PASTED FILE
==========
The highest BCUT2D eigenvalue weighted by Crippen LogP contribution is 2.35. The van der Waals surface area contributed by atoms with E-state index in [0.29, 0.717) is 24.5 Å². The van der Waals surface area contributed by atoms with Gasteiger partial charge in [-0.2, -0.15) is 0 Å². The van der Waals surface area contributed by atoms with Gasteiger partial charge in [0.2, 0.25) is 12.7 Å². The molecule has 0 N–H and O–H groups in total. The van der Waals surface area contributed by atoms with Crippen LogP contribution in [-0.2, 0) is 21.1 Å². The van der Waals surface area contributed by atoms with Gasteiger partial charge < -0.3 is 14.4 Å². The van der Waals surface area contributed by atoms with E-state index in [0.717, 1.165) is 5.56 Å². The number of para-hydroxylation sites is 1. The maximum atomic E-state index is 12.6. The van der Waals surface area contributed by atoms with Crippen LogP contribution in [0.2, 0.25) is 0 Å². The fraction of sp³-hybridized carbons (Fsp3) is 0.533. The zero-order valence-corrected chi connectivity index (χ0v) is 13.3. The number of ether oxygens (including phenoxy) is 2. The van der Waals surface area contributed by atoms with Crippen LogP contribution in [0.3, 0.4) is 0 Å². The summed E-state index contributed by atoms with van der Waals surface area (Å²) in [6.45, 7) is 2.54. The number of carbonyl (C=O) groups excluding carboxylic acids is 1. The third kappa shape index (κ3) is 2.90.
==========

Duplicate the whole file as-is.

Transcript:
The highest BCUT2D eigenvalue weighted by Crippen LogP contribution is 2.35. The van der Waals surface area contributed by atoms with E-state index in [0.29, 0.717) is 24.5 Å². The van der Waals surface area contributed by atoms with Gasteiger partial charge in [-0.2, -0.15) is 0 Å². The van der Waals surface area contributed by atoms with Gasteiger partial charge in [0.2, 0.25) is 12.7 Å². The molecule has 0 N–H and O–H groups in total. The van der Waals surface area contributed by atoms with Crippen LogP contribution in [-0.2, 0) is 21.1 Å². The van der Waals surface area contributed by atoms with Gasteiger partial charge < -0.3 is 14.4 Å². The van der Waals surface area contributed by atoms with E-state index in [0.717, 1.165) is 5.56 Å². The number of para-hydroxylation sites is 1. The maximum atomic E-state index is 12.6. The van der Waals surface area contributed by atoms with Crippen LogP contribution in [0.2, 0.25) is 0 Å². The fraction of sp³-hybridized carbons (Fsp3) is 0.533. The zero-order valence-corrected chi connectivity index (χ0v) is 13.3. The number of ether oxygens (including phenoxy) is 2. The van der Waals surface area contributed by atoms with Crippen LogP contribution in [0.3, 0.4) is 0 Å². The summed E-state index contributed by atoms with van der Waals surface area (Å²) in [6.45, 7) is 2.54. The number of carbonyl (C=O) groups excluding carboxylic acids is 1. The third kappa shape index (κ3) is 2.90.